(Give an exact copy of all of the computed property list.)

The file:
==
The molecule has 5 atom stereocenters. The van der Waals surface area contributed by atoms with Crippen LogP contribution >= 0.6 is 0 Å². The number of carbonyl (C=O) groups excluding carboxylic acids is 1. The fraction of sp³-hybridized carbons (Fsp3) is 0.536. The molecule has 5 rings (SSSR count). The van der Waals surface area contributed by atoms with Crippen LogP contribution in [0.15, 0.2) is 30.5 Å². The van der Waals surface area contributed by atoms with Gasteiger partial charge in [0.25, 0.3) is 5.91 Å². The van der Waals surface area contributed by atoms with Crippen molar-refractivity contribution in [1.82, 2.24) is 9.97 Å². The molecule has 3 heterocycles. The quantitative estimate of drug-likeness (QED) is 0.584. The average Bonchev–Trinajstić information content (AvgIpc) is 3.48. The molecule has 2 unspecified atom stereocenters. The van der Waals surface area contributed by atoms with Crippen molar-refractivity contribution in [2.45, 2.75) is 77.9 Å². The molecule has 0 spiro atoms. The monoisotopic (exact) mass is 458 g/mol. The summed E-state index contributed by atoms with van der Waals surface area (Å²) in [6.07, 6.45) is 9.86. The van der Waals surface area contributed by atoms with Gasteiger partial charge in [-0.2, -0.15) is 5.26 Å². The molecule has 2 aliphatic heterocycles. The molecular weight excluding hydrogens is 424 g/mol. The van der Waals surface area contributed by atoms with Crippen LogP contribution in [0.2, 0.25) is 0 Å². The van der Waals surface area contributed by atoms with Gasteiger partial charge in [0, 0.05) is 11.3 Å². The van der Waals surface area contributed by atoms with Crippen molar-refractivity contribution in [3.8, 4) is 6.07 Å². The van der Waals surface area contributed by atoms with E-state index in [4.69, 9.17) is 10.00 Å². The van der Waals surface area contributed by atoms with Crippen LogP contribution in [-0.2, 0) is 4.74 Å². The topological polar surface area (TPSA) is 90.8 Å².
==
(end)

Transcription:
The molecule has 5 atom stereocenters. The van der Waals surface area contributed by atoms with Crippen LogP contribution >= 0.6 is 0 Å². The number of carbonyl (C=O) groups excluding carboxylic acids is 1. The fraction of sp³-hybridized carbons (Fsp3) is 0.536. The molecule has 5 rings (SSSR count). The van der Waals surface area contributed by atoms with Crippen LogP contribution in [0.15, 0.2) is 30.5 Å². The van der Waals surface area contributed by atoms with Gasteiger partial charge in [0.25, 0.3) is 5.91 Å². The van der Waals surface area contributed by atoms with Crippen molar-refractivity contribution in [1.82, 2.24) is 9.97 Å². The molecule has 3 heterocycles. The quantitative estimate of drug-likeness (QED) is 0.584. The average Bonchev–Trinajstić information content (AvgIpc) is 3.48. The molecule has 2 unspecified atom stereocenters. The van der Waals surface area contributed by atoms with Crippen molar-refractivity contribution in [2.45, 2.75) is 77.9 Å². The molecule has 0 spiro atoms. The monoisotopic (exact) mass is 458 g/mol. The summed E-state index contributed by atoms with van der Waals surface area (Å²) in [6.07, 6.45) is 9.86. The van der Waals surface area contributed by atoms with Gasteiger partial charge in [-0.2, -0.15) is 5.26 Å². The molecule has 2 aliphatic heterocycles. The molecular weight excluding hydrogens is 424 g/mol. The van der Waals surface area contributed by atoms with Crippen LogP contribution in [0.2, 0.25) is 0 Å². The van der Waals surface area contributed by atoms with Gasteiger partial charge in [0, 0.05) is 11.3 Å². The van der Waals surface area contributed by atoms with Crippen molar-refractivity contribution in [3.8, 4) is 6.07 Å². The van der Waals surface area contributed by atoms with E-state index in [4.69, 9.17) is 10.00 Å². The van der Waals surface area contributed by atoms with Crippen LogP contribution in [-0.2, 0) is 4.74 Å². The topological polar surface area (TPSA) is 90.8 Å².